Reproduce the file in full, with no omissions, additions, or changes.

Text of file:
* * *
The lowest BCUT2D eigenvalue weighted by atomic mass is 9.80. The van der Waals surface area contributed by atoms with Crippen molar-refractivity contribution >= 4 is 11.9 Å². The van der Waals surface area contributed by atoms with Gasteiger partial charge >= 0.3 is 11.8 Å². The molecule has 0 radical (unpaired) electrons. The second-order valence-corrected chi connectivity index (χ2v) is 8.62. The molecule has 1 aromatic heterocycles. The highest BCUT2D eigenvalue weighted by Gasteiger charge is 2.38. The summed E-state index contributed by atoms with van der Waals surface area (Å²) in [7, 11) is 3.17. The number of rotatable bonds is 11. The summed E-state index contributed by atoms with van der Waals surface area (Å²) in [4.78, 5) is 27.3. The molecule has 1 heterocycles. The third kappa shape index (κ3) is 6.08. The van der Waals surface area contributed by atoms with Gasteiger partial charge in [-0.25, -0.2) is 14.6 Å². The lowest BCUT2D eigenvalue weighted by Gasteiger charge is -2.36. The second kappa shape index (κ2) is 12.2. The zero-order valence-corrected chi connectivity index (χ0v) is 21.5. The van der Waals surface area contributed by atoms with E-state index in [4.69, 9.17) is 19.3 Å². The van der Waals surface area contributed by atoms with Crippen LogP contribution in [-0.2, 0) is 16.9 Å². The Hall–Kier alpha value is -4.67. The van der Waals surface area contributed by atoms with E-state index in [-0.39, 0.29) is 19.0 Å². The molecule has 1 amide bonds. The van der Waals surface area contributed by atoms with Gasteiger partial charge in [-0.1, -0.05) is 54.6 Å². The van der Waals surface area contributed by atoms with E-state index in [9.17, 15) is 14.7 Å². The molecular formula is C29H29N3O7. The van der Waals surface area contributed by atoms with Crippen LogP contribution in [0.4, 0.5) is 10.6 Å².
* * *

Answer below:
The lowest BCUT2D eigenvalue weighted by atomic mass is 9.80. The van der Waals surface area contributed by atoms with Crippen molar-refractivity contribution >= 4 is 11.9 Å². The van der Waals surface area contributed by atoms with Gasteiger partial charge >= 0.3 is 11.8 Å². The molecule has 0 radical (unpaired) electrons. The second-order valence-corrected chi connectivity index (χ2v) is 8.62. The molecule has 1 aromatic heterocycles. The highest BCUT2D eigenvalue weighted by Gasteiger charge is 2.38. The summed E-state index contributed by atoms with van der Waals surface area (Å²) in [7, 11) is 3.17. The number of rotatable bonds is 11. The summed E-state index contributed by atoms with van der Waals surface area (Å²) in [4.78, 5) is 27.3. The molecule has 1 heterocycles. The third kappa shape index (κ3) is 6.08. The van der Waals surface area contributed by atoms with Gasteiger partial charge in [-0.25, -0.2) is 14.6 Å². The lowest BCUT2D eigenvalue weighted by Gasteiger charge is -2.36. The second kappa shape index (κ2) is 12.2. The zero-order valence-corrected chi connectivity index (χ0v) is 21.5. The van der Waals surface area contributed by atoms with E-state index in [4.69, 9.17) is 19.3 Å². The van der Waals surface area contributed by atoms with Crippen LogP contribution in [-0.2, 0) is 16.9 Å². The Hall–Kier alpha value is -4.67. The van der Waals surface area contributed by atoms with E-state index in [-0.39, 0.29) is 19.0 Å². The molecule has 1 amide bonds. The van der Waals surface area contributed by atoms with Gasteiger partial charge in [-0.1, -0.05) is 54.6 Å². The van der Waals surface area contributed by atoms with E-state index in [9.17, 15) is 14.7 Å². The molecular formula is C29H29N3O7. The van der Waals surface area contributed by atoms with Crippen LogP contribution in [0.4, 0.5) is 10.6 Å².